Women in the Boardroom

October 4, 2018

4th October 2018, Mumbai | Speaker : Sudha Ravi and Apurva Purohit

The third session of Perspective, a unique initiative by Sapphire Human Solutions, was a panel discussion, the objective of which was to spark a dialogue about women stepping into the Boardrooms amongst a close group of senior women from the industry. The panel comprised of Ms. Apurva Purohit, President of the Jagran Group, one of India’s largest multi-media conglomerates and Ms. Sudha Ravi, presently with Ajay Piramal Group Company, Piramal Capital & Housing Finance Ltd. The session was moderated by Mr. Utkarsh Patel, who wears many hats and a regular with Perspective.

The session began with the moderator giving the rationale of Perspective and its relevance to the corporate world. After the initial introductions and felicitations of the panelists, the moderator went on to mention how according to SEBI, it was now imperative that the Board of Directors, of listed companies appoint at least one woman director. The deadline for this is April 1, 2019 for the Top-500 listed companies and April 1, 2020 for the Top-1000 listed companies. After giving the scenario of the state of women in the boardrooms, both in India and abroad, Ms. Purohit was asked if she could explain the reluctance of ‘allowing’ women in the Boards of organizations. According to Ms. Purohit, more than the reluctance of people to get women in the Boards, it was more so because there weren’t too many women around at that level. Further, she added, that this was also the case as the present board members preferred ‘one of them’ in the boards as against someone they don’t know well. However, she did not feel that this had anything to do with gender-discrimination. Ms. Purohit also felt that the lack of women in the Boardrooms had less to do with the issue of gender-diversity. She felt that it was really strange that in a country which has 50% women, we are still focusing on gender as a factor in the diversity discussions, when there are many other aspects to be taken into consideration.

Ms. Ravi was asked if this need to take women in the Board piece-meal did amount to anything important or was it just a tick-in-the-box for the organizations. Ms. Ravi narrated her own experience when she was inducted in a particular Board. She felt that if women are inducted in the Boards, then they ought to be done for their individual merit and skills. However, she was also of the opinion that women are partly responsible for relegating themselves in the sidelines of a Board and seldom making a difference. She felt that women too need to seek help, speak up and make their presence felt and not hesitate.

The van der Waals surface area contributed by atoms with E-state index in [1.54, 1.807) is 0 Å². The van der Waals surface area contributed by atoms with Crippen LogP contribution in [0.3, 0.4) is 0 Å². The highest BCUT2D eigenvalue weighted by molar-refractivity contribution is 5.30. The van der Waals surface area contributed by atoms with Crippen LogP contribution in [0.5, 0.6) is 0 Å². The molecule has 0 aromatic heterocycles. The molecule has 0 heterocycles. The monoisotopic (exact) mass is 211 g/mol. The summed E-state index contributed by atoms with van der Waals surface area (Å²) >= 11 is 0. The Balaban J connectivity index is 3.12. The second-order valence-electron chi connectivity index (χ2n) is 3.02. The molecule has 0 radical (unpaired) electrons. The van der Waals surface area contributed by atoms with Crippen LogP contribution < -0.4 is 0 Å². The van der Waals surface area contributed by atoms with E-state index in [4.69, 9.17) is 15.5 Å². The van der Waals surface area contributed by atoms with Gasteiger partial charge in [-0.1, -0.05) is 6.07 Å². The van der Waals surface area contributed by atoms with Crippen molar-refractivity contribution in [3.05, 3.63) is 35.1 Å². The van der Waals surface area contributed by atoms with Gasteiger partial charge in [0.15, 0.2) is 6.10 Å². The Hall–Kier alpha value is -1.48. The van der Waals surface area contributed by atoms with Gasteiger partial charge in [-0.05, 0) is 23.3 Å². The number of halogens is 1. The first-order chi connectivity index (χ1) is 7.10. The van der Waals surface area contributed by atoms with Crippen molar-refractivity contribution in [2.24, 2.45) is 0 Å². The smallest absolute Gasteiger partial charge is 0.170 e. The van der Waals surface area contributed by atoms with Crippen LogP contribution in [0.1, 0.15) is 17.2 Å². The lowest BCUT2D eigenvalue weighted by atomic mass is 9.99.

It was felt by Ms. Ravi, that while there was no dearth of knowledge and skills in women, one of the prime reasons for women not being on Boards is their lack of effort. She felt that women need to network more than what they do. She felt that networking helped in visibility and the awareness of the fact that one was interested in such roles. While there does exist a ‘boys-club’, India according to Ms. Ravi has moved beyond networking at such levels.

Quoting a report which said that women were never given much authority and power in a Board, the moderator asked for Ms. Purohit’s opinion on the same. Ms. Purohit, however, was of the opinion, that authority was never ‘given’, it had to be ‘taken’. She also added that often women do not assert themselves and claim the space that is theirs and thus end up being a non-participating member of the Board. She felt that while it is tough to assert in a board where women are a minority, the effort should never cease. Ms. Ravi added that it was important for women also, to understand the dynamics of the said business and the boards and then make decisive moves and contributions. If this is done effectively, there is no underestimating your position in the Board. Both the panelists were of the opinion that it was important to be assertive about their selves and do that with much confidence. Ms. Ravi also added that it was imperative on every person, to equip themselves with the jargons and nuances of the industry, asoften the Board members might not belong to the same industry, especially the Independent Director. Every industry has its own processes and peculiarities which must be understood, both to understand the proceedings of the meetings and to make significant contributions.

Keeping in mind the fact that many of the participants were those who were aspiring to take board positions in the future, Ms. Ravi was asked of the factors to keep in mind to get there. To this Ms. Ravi replied that it was important to each of them to first decide, if one really wanted to take such positions, as the roles call for a lot of involvement and action, besides ones regular work. If one is not willing to give 100%, then one might as well not take the responsibility. Identify ones skill-sets and match them with the boards, which require such skills and network to ensure that one is able to join relevant boards. Staying abreast with the regulatory framework is imperative. Ms. Purohit too harped on the importance of networking in her remarks.